- Position-specific training, including job shadowing
- Training from an IT department that teaches how the intranet works, how the phones work, and so on
- Sit-down time with HR to complete new hire paperwork
- Cross-training with employees who work closely with the position the new employee has stepped into
- Up-stream and down-stream training which provides the employee exposure to all parts of the larger processes within the organization
- Sit-down time with senior leadership to welcome the new employee and to help the employee place their role within the larger organizational context
Did You Know? There’s a record 68% of employees who report that training and development is the company’s most important policy in the handbook. Further, your training program will be the road map that your sponsor uses to indoctrinate the new team member. It ensures that the same program for the position is executed each time and is both thoughtful and complete.
4. Build a Training Schedule
Aside from the sponsor, a well-thought-out training schedule is the most essential item to training your new employee. It does not have to be fancy; an Excel document with appointments and the overall schedule works just fine. Details to have on your schedule include:
- Name of supervisor or trainer the employee is meeting with
- Location of the trainer
- How long the training is
- Break times and a lunch break
- Subject matter that is to be addressed (if you have room on your scheduler)
Note that your perfectly aligned and planned out schedule will change! Co-workers will cancel, reschedule, call in sick, and so on. Meetings will run over, training sessions may start late, and it will be the sponsor’s job to adjust the schedule so that everything and everyone receives the time they need to adequately train your new employee.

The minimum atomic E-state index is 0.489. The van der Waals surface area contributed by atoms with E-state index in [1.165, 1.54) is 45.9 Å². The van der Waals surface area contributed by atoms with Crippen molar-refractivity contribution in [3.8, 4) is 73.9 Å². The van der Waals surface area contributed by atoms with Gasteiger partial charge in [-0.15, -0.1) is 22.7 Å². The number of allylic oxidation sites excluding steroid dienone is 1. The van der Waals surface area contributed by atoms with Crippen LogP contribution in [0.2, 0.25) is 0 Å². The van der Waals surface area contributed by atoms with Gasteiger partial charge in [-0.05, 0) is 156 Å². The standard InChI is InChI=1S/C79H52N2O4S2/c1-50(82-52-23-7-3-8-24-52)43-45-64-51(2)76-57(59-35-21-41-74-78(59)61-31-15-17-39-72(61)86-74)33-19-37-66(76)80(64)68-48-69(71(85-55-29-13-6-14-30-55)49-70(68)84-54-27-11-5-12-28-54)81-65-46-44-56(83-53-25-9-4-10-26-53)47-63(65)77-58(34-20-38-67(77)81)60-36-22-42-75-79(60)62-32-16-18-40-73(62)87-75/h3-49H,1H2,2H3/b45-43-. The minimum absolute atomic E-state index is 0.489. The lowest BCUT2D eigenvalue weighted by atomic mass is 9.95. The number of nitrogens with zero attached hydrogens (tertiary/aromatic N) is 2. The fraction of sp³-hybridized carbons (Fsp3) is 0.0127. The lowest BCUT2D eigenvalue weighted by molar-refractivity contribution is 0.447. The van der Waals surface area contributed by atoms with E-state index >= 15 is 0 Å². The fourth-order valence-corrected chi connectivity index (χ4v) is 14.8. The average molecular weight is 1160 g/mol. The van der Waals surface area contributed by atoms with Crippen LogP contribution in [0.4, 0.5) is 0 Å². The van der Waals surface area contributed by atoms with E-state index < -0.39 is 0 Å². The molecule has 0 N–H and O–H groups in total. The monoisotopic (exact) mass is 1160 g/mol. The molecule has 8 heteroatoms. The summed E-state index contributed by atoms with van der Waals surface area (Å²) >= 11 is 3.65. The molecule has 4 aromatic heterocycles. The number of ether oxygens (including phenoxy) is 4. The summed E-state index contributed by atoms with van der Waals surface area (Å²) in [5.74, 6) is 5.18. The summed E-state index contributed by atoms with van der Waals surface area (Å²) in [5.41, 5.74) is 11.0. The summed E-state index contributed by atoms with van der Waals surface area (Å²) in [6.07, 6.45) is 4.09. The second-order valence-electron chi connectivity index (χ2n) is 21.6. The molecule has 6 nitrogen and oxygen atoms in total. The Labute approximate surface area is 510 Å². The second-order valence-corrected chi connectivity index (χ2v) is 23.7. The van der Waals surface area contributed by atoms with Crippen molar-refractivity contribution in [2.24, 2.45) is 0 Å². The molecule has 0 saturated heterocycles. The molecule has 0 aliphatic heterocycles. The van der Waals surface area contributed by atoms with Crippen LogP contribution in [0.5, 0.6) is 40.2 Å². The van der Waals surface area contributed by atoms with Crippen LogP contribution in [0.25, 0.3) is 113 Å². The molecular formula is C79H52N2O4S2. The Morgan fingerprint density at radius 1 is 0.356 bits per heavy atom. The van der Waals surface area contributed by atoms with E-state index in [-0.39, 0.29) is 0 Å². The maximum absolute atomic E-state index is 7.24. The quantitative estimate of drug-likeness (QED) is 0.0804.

Developing a training schedule should include everyone who ultimately is placed on the schedule (whether they are scheduled once or repeatedly). Schedules are essential for ensuring that all critical aspects of the new team member’s employment and role are covered.
5. Involve Many Team Members
The more employees your new team member is exposed to during training, the better. This is noteworthy for both introductions and team building; it also ensures the training is well-rounded and includes many perspectives and experiences. When developing the schedule, we strongly recommend including as many people from all parts of the organization as possible.
Diverse training is often best delivered from a diverse team of trainers. Although challenging at times, we recommend going the extra mile to ensure that all of your new team members are exposed to as many employees as possible.